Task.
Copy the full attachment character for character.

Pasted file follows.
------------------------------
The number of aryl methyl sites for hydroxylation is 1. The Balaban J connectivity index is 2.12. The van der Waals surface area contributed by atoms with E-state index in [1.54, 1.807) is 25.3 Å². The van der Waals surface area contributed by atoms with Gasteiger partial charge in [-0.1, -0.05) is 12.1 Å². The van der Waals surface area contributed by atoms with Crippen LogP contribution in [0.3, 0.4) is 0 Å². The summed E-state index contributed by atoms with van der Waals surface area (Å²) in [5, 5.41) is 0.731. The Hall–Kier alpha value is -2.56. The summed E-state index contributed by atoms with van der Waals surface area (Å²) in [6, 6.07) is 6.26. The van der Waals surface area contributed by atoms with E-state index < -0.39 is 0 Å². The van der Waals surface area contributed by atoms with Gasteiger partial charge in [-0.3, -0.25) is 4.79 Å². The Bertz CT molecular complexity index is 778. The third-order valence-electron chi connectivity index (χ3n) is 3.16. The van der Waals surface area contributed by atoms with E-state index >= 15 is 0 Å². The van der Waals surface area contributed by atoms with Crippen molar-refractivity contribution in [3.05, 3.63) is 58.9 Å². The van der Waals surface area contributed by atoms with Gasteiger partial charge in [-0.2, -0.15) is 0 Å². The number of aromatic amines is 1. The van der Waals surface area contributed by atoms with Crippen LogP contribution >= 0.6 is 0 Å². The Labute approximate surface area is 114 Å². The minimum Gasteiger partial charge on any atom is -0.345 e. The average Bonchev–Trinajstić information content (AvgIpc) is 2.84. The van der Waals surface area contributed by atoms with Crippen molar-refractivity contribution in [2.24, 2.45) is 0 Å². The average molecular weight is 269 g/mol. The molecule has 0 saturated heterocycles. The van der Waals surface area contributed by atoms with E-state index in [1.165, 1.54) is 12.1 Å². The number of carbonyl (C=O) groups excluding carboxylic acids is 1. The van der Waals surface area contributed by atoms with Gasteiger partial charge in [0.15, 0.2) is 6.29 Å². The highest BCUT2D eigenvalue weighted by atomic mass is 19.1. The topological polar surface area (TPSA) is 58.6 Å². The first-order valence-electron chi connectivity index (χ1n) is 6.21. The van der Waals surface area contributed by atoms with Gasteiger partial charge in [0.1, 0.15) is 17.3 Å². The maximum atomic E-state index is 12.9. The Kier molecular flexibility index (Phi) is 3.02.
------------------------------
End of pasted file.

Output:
The number of aryl methyl sites for hydroxylation is 1. The Balaban J connectivity index is 2.12. The van der Waals surface area contributed by atoms with E-state index in [1.54, 1.807) is 25.3 Å². The van der Waals surface area contributed by atoms with Gasteiger partial charge in [-0.1, -0.05) is 12.1 Å². The van der Waals surface area contributed by atoms with Crippen LogP contribution in [0.3, 0.4) is 0 Å². The summed E-state index contributed by atoms with van der Waals surface area (Å²) in [5, 5.41) is 0.731. The Hall–Kier alpha value is -2.56. The summed E-state index contributed by atoms with van der Waals surface area (Å²) in [6, 6.07) is 6.26. The van der Waals surface area contributed by atoms with E-state index < -0.39 is 0 Å². The van der Waals surface area contributed by atoms with Gasteiger partial charge in [-0.3, -0.25) is 4.79 Å². The Bertz CT molecular complexity index is 778. The third-order valence-electron chi connectivity index (χ3n) is 3.16. The van der Waals surface area contributed by atoms with E-state index >= 15 is 0 Å². The van der Waals surface area contributed by atoms with Crippen molar-refractivity contribution in [3.05, 3.63) is 58.9 Å². The van der Waals surface area contributed by atoms with Gasteiger partial charge in [-0.2, -0.15) is 0 Å². The number of aromatic amines is 1. The van der Waals surface area contributed by atoms with Crippen LogP contribution >= 0.6 is 0 Å². The Labute approximate surface area is 114 Å². The minimum Gasteiger partial charge on any atom is -0.345 e. The average Bonchev–Trinajstić information content (AvgIpc) is 2.84. The van der Waals surface area contributed by atoms with Crippen molar-refractivity contribution in [2.24, 2.45) is 0 Å². The average molecular weight is 269 g/mol. The molecule has 0 saturated heterocycles. The van der Waals surface area contributed by atoms with E-state index in [1.165, 1.54) is 12.1 Å². The number of carbonyl (C=O) groups excluding carboxylic acids is 1. The van der Waals surface area contributed by atoms with Gasteiger partial charge in [0.15, 0.2) is 6.29 Å². The highest BCUT2D eigenvalue weighted by atomic mass is 19.1. The topological polar surface area (TPSA) is 58.6 Å². The first-order valence-electron chi connectivity index (χ1n) is 6.21. The van der Waals surface area contributed by atoms with Gasteiger partial charge in [0.1, 0.15) is 17.3 Å². The maximum atomic E-state index is 12.9. The Kier molecular flexibility index (Phi) is 3.02.